IRS Freezes New Employee Retention Credit (ERC) Claims, Sets Its Sights on Combating Fraud
On September 14, 2023, the Internal Revenue Service (IRS) announced a moratorium on processing new Employee Retention Credit (ERC) claims. In its News Release, the IRS stated that the moratorium is due to “rising concerns about a flood of improper Employee Retention Credit claims,” which have largely been triggered by scammers aggressively promoting fraudulent ERC “programs” to unsuspecting business owners.
But, as Washington D.C. federal tax lawyer Kevin E. Thorn, Managing Partner of Thorn Law Group, explains, even when business owners fall victim to scams, they can still be held liable for the taxes, interest and penalties their businesses owe. The IRS also makes this clear, noting that it may offer “relief” to qualifying businesses through settlement programs and repayment plans. However, the IRS will not hesitate to initiate tax audits and pursue investigations when warranted—and these audits and investigations can lead to criminal tax fraud charges in some cases.
Did Your Business Improperly Claim the ERC?
The Employee Retention Credit was a pandemic-era program available to qualifying businesses for the 2020 and 2021 tax years. As the IRS notes, the ERC is “an incredibly complex credit, and there are very specific eligibility requirements for claiming the ERC.” While qualifying businesses can still claim the ERC retroactively—or they could until recently—doing so has the potential to trigger intensive IRS scrutiny.
While the IRS may be focused primarily on targeting scam artists who helped businesses fraudulently claim the ERC for a fee, it is also targeting businesses (and business owners) directly. The same is true of IRS Criminal Investigation (IRS CI). As the IRS also notes in its News Release, IRS CI has already initiated hundreds of investigations targeting ERC fraud—and this number will almost certainly increase significantly as we head into 2024.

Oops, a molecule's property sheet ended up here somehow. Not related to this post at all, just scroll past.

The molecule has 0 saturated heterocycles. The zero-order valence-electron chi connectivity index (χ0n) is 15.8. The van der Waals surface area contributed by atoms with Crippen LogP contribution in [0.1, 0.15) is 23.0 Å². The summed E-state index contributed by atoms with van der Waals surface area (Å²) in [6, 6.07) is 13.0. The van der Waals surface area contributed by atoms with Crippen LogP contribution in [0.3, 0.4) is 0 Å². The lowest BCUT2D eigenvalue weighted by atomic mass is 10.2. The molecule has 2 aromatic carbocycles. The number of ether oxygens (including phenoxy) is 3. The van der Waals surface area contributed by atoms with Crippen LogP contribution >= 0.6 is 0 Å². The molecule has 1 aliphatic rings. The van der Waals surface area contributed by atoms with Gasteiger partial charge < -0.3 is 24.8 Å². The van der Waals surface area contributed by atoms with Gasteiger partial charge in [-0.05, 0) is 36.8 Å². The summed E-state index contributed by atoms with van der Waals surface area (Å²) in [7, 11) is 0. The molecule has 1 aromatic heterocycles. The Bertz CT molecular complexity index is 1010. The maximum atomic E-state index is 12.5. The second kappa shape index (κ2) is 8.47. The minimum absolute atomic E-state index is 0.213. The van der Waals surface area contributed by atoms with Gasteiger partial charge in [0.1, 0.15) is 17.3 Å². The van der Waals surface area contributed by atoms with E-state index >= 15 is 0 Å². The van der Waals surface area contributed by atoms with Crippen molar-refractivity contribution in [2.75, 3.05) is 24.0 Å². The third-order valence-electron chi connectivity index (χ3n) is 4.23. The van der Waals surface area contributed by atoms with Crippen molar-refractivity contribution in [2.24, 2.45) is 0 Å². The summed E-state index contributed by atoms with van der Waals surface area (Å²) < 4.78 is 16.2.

What does this mean for you? All business owners that have claimed the ERC—whether directly or through a third-party service provider—should review their records to confirm both (i) their eligibility for the ERC and (ii) the accuracy of their ERC amounts. Those who have any questions or concerns should engage experienced tax counsel promptly. As we have discussed previously, fraudulently claiming the ERC can trigger substantial penalties, and while business owners may have defenses available, they must assert these defenses effectively to avoid unnecessary consequences.
Avoiding Penalties for ERC Fraud
Generally speaking, for businesses (and business owners) that are at risk for prosecution, a proactive approach is best. Whether this involves submitting an amended return, making a voluntary disclosure or taking other action depends on the circumstances at hand. Once the IRS (or IRS CI) initiates an inquiry, the only remaining option is to assert a comprehensive defense focused on avoiding civil or criminal charges.
Discuss Your Options with Washington D.C. Federal Tax Lawyer Kevin E. Thorn
If you have questions or concerns about facing scrutiny for ERC fraud, we encourage you to contact us promptly. To discuss your options with Washington D.C. federal tax lawyer Kevin E. Thorn, Managing Partner of Thorn Law Group, please call 202-349-4033 or request an appointment online today.